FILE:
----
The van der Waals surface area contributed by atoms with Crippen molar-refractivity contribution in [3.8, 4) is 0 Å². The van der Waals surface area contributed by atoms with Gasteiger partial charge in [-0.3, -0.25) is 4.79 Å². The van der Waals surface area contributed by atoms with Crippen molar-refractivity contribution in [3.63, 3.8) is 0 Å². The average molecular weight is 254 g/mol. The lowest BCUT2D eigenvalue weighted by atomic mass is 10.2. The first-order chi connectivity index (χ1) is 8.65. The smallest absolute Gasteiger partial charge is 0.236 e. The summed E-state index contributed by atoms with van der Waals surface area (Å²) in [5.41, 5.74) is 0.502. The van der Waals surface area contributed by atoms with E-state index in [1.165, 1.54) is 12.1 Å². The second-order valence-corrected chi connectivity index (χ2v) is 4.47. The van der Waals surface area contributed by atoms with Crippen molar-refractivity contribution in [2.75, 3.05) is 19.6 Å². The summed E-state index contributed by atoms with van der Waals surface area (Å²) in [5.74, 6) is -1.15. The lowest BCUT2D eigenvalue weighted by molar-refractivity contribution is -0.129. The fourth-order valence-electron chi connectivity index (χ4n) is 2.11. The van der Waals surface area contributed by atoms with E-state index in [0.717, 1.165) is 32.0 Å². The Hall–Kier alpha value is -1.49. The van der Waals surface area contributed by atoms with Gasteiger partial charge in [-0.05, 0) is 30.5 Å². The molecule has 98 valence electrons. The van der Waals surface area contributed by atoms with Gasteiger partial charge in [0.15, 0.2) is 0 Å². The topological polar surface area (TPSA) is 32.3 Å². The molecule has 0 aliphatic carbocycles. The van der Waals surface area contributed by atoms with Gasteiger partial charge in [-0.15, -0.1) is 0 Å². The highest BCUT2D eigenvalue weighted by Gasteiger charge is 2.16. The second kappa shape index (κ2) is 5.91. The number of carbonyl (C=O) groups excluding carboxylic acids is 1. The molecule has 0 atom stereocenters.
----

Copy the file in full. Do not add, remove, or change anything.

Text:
The van der Waals surface area contributed by atoms with Crippen molar-refractivity contribution in [3.8, 4) is 0 Å². The van der Waals surface area contributed by atoms with Gasteiger partial charge in [-0.3, -0.25) is 4.79 Å². The van der Waals surface area contributed by atoms with Crippen molar-refractivity contribution in [3.63, 3.8) is 0 Å². The average molecular weight is 254 g/mol. The lowest BCUT2D eigenvalue weighted by atomic mass is 10.2. The first-order chi connectivity index (χ1) is 8.65. The smallest absolute Gasteiger partial charge is 0.236 e. The summed E-state index contributed by atoms with van der Waals surface area (Å²) in [5.41, 5.74) is 0.502. The van der Waals surface area contributed by atoms with E-state index in [1.165, 1.54) is 12.1 Å². The second-order valence-corrected chi connectivity index (χ2v) is 4.47. The van der Waals surface area contributed by atoms with Crippen molar-refractivity contribution in [2.75, 3.05) is 19.6 Å². The summed E-state index contributed by atoms with van der Waals surface area (Å²) in [5.74, 6) is -1.15. The lowest BCUT2D eigenvalue weighted by molar-refractivity contribution is -0.129. The fourth-order valence-electron chi connectivity index (χ4n) is 2.11. The van der Waals surface area contributed by atoms with E-state index in [0.717, 1.165) is 32.0 Å². The Hall–Kier alpha value is -1.49. The van der Waals surface area contributed by atoms with Gasteiger partial charge in [-0.05, 0) is 30.5 Å². The molecule has 98 valence electrons. The van der Waals surface area contributed by atoms with Gasteiger partial charge in [0.15, 0.2) is 0 Å². The topological polar surface area (TPSA) is 32.3 Å². The molecule has 0 aliphatic carbocycles. The van der Waals surface area contributed by atoms with Gasteiger partial charge in [-0.15, -0.1) is 0 Å². The highest BCUT2D eigenvalue weighted by Gasteiger charge is 2.16. The second kappa shape index (κ2) is 5.91. The number of carbonyl (C=O) groups excluding carboxylic acids is 1. The molecule has 0 atom stereocenters.